The show must go on.
The cast and crew of the Bainbridge High School play “Ramona Quimby” learned the true meaning of that phrase during the matinee performance May 7 when a power outage forced the production to raise the curtain without electricity, sound effects and two original cast members.
Despite losing students to illness two days before the show, two others stepped in, learned the lines and took to the stage.
Nobody noticed. The Bainbridge High School theater was filled with elementary school-aged kids who were eager to see the storybook character Ramona come alive on stage. Many brought their favorite book to get autographs from Ramona herself.
The play is about 8-year-old Ramona Quimby, a character from Beverly Cleary’s children’s books. According to Cleary, Ramona is, “unpredictable, exasperating, boisterous and independent.” Always aggravating her older sister, Beezus, constantly getting into trouble and sometimes making a big, noisy fuss when things don’t go her way.
It’s a sweet story about how being a kid can be hard and how we do what we can to get through life’s ups and downs.
BHS senior Addie Beermann played Ramona, and the young audience laughed, bugging her older sister and parents with her antics.
Beezus, whose real name is Beatrice, was played by Eagle Harbor High School senior Lyra Cromwell, who introduced the Quimby family and friends on Klickitat Street and set the stage for Ramona’s passage through third grade and through her family relationships.
Beermann and Cromwell have been acting since elementary school and were entertaining and held the attention of the audience.
“I love that Ramona is a very outgoing girl and that she can speak her own mind,” Beermann said. “And I love that through all the craziness she gives, she has a sentimental value for her family. It kind of fits me because I’m a character actor.”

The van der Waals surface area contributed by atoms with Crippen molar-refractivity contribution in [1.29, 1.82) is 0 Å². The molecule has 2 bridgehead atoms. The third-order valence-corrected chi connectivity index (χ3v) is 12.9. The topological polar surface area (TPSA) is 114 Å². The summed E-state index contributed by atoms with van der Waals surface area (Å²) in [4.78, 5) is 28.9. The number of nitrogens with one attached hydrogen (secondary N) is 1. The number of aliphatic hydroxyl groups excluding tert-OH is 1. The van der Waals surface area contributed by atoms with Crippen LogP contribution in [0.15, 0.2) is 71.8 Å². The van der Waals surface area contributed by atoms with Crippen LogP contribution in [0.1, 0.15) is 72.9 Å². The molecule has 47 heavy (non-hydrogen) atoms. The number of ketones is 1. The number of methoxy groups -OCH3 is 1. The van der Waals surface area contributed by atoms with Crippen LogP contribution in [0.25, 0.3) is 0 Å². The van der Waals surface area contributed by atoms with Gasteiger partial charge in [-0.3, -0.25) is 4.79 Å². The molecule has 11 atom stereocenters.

Cromwell has been acting in community theater since the fourth grade and narrated all the scenes. She didn’t miss a beat when the power came back on with lights and sound.
“I don’t really get stage fright anymore,” she said. “Every show is an amazing experience. To be with the cast to build this together, that even for a handful of weekends is bringing joy to all these people. The beauty of theater is that it’s so ephemeral. It happens for one night.”
The third senior in the play was first-time performer Cece Marshall, who played Mrs. Griggs. She wanted to try acting before graduating. She doesn’t have aspirations to study acting in college, but might try community theater. “It was a very fun experience, to be around everyone.”
A couple of students who gave notable performances were sophomore Olivia Opalski as Aunt Bea and freshman Hugo Gustafson, whose musical outbursts and physical comedy hysterically stole every scene. Piper Henderson stepped into the role of Mrs. Kemp, learning her lines in less than 48 hours filling in for Kit Marquez, who was sick.
Opalski, who has been performing since she was 4, liked her quirky character because she puts her family before a lot of people. “This was a fun cast because I made a lot of friends.”
BHS theater teacher and director D’Arcy Clements said she was proud of how they performed in front of the 160 people in attendance, especially with all the adversity they had to overcome. “After the big pep talk, I said you got this. My proudest moment was when the power came on, they kept going.”
The next performances are scheduled for May 13 at 7 p.m. and May 14 at 3 p.m. and 7 p.m. in the Bainbridge High School theater. Tickets are available at https://wa-bainbridge-lite.intouchreceipting.com/bhstheatre.